Ask what certifications they have. Then research those certifications. It has recently come to light that some breeder certifications are virtually meaningless. For dog breeds prone to hip dysplasia, ask if the parents of the pups have been certified by the Orthopedic Foundation for Animals (OFA). Research the breed you want to buy to see what other certifications or tests are recommended then make sure the breeder has done those tests.
Be sure to visit the breeder's site and look at the place where the dogs stay. Are they in a home or facility? Is the location nice and clean? Do the dogs get regular interaction with people? If a breeder doesn't want you to meet that their facility, this is a VERY BAD sign and most likely because the animals are raised in what society calls a puppy mill.
Also try to meet both the mother and the father of the pups. Are they generally friendly? Do they appear happy and healthy? Check their eyes, nose, ears, and body. Look for parasites. Ask if they've been treated for worms. Most puppies will naturally have worms so don't be concerned if they do have them. Just make sure the breeder is handling it properly.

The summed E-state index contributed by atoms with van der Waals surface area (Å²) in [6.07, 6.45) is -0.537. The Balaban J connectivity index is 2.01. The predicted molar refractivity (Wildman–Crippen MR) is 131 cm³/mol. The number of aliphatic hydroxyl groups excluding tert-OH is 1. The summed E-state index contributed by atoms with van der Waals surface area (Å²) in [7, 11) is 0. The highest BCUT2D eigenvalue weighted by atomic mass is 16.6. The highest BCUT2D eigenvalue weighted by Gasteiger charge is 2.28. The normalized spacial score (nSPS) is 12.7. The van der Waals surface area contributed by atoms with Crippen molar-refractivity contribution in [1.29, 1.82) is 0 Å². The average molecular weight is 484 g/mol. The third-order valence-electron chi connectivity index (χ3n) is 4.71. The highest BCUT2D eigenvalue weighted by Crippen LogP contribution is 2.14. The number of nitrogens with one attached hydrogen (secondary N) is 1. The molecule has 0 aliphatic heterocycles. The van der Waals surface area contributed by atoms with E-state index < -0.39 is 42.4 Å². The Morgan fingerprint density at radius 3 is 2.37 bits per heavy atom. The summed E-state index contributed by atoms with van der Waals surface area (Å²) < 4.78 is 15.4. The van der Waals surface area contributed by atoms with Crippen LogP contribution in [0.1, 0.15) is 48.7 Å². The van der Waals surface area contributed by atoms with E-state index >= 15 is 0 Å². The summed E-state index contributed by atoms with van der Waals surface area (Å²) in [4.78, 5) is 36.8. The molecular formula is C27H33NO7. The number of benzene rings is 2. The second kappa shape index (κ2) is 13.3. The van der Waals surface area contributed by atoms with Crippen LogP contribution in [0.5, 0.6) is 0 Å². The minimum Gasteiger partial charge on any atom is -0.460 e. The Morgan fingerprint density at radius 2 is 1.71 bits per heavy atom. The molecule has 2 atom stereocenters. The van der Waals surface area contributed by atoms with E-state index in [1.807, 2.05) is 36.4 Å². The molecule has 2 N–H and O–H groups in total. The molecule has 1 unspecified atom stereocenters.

Two important things you should know: 1) The easier it is to buy the puppy, the more likely the breeder is a puppy mill breeder or a backyard breeder. A backyard breeder is an ordinary person who breeds their dog to make money but either doesn't know how to properly perform the proper genetic breeding practices to reduce the chances of inherited breed disorders, or doesn't care. A reputable breeder will ask you a lot of questions to make sure you will be a suitable owner for their dogs and will want to educate you about the breed to make sure you are prepared. They will also gladly answer any questions you have and not be evasive about the answers. 2) The cheaper the puppy is, the more likely the breeder is a puppy mill or backyard breeder. A reputable breeder charges more because they have done more research in breeding quality dogs and because they run more health tests and maintain more certifications.
If you want a good healthy dog and don't want to support those terrible puppy mills, do your research and buy from quality breeders only (or adopt from an animal shelter or breed rescue group).